Show Less

Researching Literacy in a Foreign Language among Primary School Learners- Forschung zum Schrifterwerb in der Fremdsprache bei Grundschülern

Series:

Edited By Bärbel Diehr and Jutta Rymarczyk

Early literacy is tackled from different angles. Researchers from Germany, Spain and Australia focus on learning to read and spell in two languages as well as on models and stages in the acquisition of literacy. Finally first teaching methods are suggested. Early literacy is put on a well founded empirical basis to ensure successful foreign language learning at primary school level.
Früher Schrifterwerb wird aus verschiedenen Winkeln beleuchtet. Wissenschaftler aus Deutschland, Spanien und Australien äußern sich zu zweisprachigem Lesen- und Schreibenlernen sowie zu Modellen und Stufen im Schrifterwerb. Schließlich werden erste Vermittlungsansätze vorgeschlagen. Frühes Lesen und Schreiben wird auf eine solide empirische Basis gesetzt, um erfolgreiches frühes Fremdsprachenlernen zu gewährleisten.

Prices

Show Summary Details
Restricted access

Preface

Extract

The idea for this publication arose from the compelling papers presented at our symposium Researching literacy in a foreign language among primary school learners (Die Schriftsprache im Fremdsprachenunterricht der Grundschule) conducted at the 15. World Congress of Applied Linguistics (AILA) in Essen on 25 August 2008. The conviction that literacy among primary foreign language learners is essential was reinforced by certain curriculum decisions, but, impor- tantly, it was also based on direct observation of many primary school English lessons. In 2004, the two federal states of Baden-Wuerttemberg and Rhineland-Pa- latinate decided to introduce English as a foreign language in primary school from grade 1 onwards. What is surprising, however, is that both, the syllabi in Baden-Wuerttemberg and Rhineland-Palatinate strongly suggest that written English should not be used before grade 3. Yet, our observations in numerous classrooms showed that young learners explicitly ask for written forms. If the written language is kept away from the classroom, learners begin to invent their own spelling rules. We realized that research into the early use of written English from grade 1 onwards, was urgently needed, to avoid risking the fossilisation of inaccuracies. To a certain extent, the ministry of education in North Rhine-West- phalia caught up with us, publishing a new syllabus in 2008 requiring teachers to use the written form of English from the second half of grade 1 onwards, but to our knowledge that decision was not accompanied by empirical evidence of L2 literacy learning. So, the need for empirical research, justifying...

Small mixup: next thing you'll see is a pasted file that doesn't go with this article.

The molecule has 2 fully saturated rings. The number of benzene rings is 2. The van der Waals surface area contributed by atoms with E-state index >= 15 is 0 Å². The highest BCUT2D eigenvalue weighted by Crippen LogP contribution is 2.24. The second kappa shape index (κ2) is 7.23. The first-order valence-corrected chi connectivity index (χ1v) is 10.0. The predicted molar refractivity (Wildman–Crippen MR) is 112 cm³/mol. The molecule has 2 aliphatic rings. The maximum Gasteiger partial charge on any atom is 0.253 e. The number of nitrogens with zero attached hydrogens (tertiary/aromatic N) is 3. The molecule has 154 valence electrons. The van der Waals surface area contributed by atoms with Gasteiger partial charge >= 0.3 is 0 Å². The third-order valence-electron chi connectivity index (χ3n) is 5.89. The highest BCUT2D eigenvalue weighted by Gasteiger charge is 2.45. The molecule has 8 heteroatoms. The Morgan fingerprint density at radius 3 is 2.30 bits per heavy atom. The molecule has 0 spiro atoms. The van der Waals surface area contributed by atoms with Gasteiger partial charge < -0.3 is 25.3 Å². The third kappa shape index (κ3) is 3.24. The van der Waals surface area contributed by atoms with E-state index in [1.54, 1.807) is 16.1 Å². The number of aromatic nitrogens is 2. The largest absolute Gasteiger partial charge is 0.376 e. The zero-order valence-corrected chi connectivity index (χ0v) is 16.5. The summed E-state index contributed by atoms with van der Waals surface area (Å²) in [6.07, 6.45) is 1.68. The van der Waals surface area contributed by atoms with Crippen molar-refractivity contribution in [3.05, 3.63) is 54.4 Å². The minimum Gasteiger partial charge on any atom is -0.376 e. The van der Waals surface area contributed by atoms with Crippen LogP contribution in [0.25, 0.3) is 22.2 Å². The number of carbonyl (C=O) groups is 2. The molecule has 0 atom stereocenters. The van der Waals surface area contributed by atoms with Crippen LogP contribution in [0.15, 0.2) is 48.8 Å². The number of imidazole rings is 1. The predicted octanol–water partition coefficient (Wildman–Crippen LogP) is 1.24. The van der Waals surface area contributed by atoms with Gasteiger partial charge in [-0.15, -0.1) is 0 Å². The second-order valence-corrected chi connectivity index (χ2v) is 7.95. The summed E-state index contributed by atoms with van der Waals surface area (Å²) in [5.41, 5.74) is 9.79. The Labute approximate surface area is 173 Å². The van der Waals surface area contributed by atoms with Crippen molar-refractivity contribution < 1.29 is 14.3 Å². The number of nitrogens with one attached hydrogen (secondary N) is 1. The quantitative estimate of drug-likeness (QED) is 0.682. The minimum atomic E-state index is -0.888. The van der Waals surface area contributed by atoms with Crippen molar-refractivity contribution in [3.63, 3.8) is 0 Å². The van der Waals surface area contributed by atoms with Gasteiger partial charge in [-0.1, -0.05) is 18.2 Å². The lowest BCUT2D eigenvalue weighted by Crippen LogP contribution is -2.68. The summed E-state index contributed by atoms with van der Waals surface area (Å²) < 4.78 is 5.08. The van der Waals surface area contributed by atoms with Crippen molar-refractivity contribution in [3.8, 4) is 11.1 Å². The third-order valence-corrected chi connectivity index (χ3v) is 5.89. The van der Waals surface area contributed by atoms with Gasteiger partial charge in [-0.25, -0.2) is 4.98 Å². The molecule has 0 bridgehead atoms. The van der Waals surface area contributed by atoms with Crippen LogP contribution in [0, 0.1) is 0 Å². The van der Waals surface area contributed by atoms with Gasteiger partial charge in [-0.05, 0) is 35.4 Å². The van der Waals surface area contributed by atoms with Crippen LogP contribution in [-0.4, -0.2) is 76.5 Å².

You are not authenticated to view the full text of this chapter or article.

This site requires a subscription or purchase to access the full text of books or journals.

Do you have any questions? Contact us.

Or login to access all content.